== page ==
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2020 NIHR ACF PES Liverpool Platform Science and Bioinformatics



2020 NIHR Academic Clinical Fellowship in Priority Research Themes

HEE Local Office: North West
Medical School: University of Liverpool
Research Theme: Platform Science and Bioinformatics
Specialty Options: Neurology

Plain English Summary

The University of Liverpool and the Mersey Deanery are seeking to employ an Academic Clinical Fellow (ACF) in Neurology from August 2020. This exciting post will provide the trainee with basic specialist training in Neurology, and dedicated research training within the theme of Neurological Infectious Diseases (led by Professor T Solomon), or Epilepsy (led by Prof A Marson), or both. This highly innovative and successful programme, which is unique to the UK, provides subject-based specialty clinical and research training in epilepsy and neurological infectious diseases, and through this allows exposure to translational research that integrates the basic elements of neurology with infectious diseases. Liverpool’s Brain Infections Group has 25 members including academic staff, Fellows funded by Wellcome, Medical Research Council (MRC), NIHR and others, Post Docs and students, with a good mix of clinical and non-clinical supervision. The Epilepsy Research Group has similar strong funding base, and broad scope and is highly integrated with molecular and clinical pharmacology and with biostatistics. The programme provides a unique inter-disciplinary environment, allowing trainees to develop the clinical and research skills necessary to build a research career in their own area of interest within the sphere of neurological infections or epilepsy. It is underpinned by major research programmes, supported by substantial external funding (>£30M). Most ACFs in the Neuroscience Training Programme have subsequently obtained their own highly competitive Fellowships (including MRC, Wellcome, and NIHR). In addition to Professors Solomon and Marson, the research teams include four Senior Clinical Lecturers and as well as clinical and non-clinical lecturers.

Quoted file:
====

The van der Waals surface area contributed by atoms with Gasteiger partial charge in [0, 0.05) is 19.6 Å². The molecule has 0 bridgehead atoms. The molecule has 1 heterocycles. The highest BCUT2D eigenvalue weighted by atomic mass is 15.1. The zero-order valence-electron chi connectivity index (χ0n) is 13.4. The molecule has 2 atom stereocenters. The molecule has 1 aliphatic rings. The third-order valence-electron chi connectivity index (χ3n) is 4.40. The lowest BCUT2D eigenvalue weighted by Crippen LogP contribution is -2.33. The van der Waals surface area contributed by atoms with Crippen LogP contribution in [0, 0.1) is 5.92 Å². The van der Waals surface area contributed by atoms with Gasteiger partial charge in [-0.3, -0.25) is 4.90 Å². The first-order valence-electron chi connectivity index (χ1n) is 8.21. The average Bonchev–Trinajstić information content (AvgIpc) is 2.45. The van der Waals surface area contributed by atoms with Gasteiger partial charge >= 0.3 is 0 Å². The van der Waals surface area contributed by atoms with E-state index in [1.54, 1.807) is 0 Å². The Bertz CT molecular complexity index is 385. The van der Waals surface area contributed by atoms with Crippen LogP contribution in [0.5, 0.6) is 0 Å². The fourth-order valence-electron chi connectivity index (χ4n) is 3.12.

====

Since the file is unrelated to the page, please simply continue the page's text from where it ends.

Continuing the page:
Trainees spend academic blocks of 3 months per year in a laboratory or clinical setting which may include field visits. Recent/current academic juniors have spent time at Wellcome Major Overseas Programme in Malawi, the National Institute of Mental Health and Neurosciences (NIMHANS), India, and with partners in Brazil.

The research component of the programme takes advantage of Liverpool’s international reputation for clinical and translational research in neurological infections and epilepsy. We lead Brain Infections UK, a portfolio of clinical studies in the UK, and Brain Infections Global, which underpins our latest international programme on neurological infectious diseases. The epilepsy research programme is part of the Institute of Translational Medicine which brings together leading epilepsy researchers and pharmacologists, major components include randomised trials, health informatics, magnetic resonance imaging, genomics and systems medicine.

Research disciplines range from mechanisms of disease studies through clinical and translation studies to public health interventions. We have a range of potential projects, but tend not to be too prescriptive, encouraging instead new fellows to work in areas that interest them. For both epilepsy and neurological infections patients often present with acute neurological emergencies. Some of our most exciting new directions have been instigated in this way.

Academic Programme Directors
Professor Tom Solomon (Neurological ID) –
Professor Tony Marson (Epilepsy) –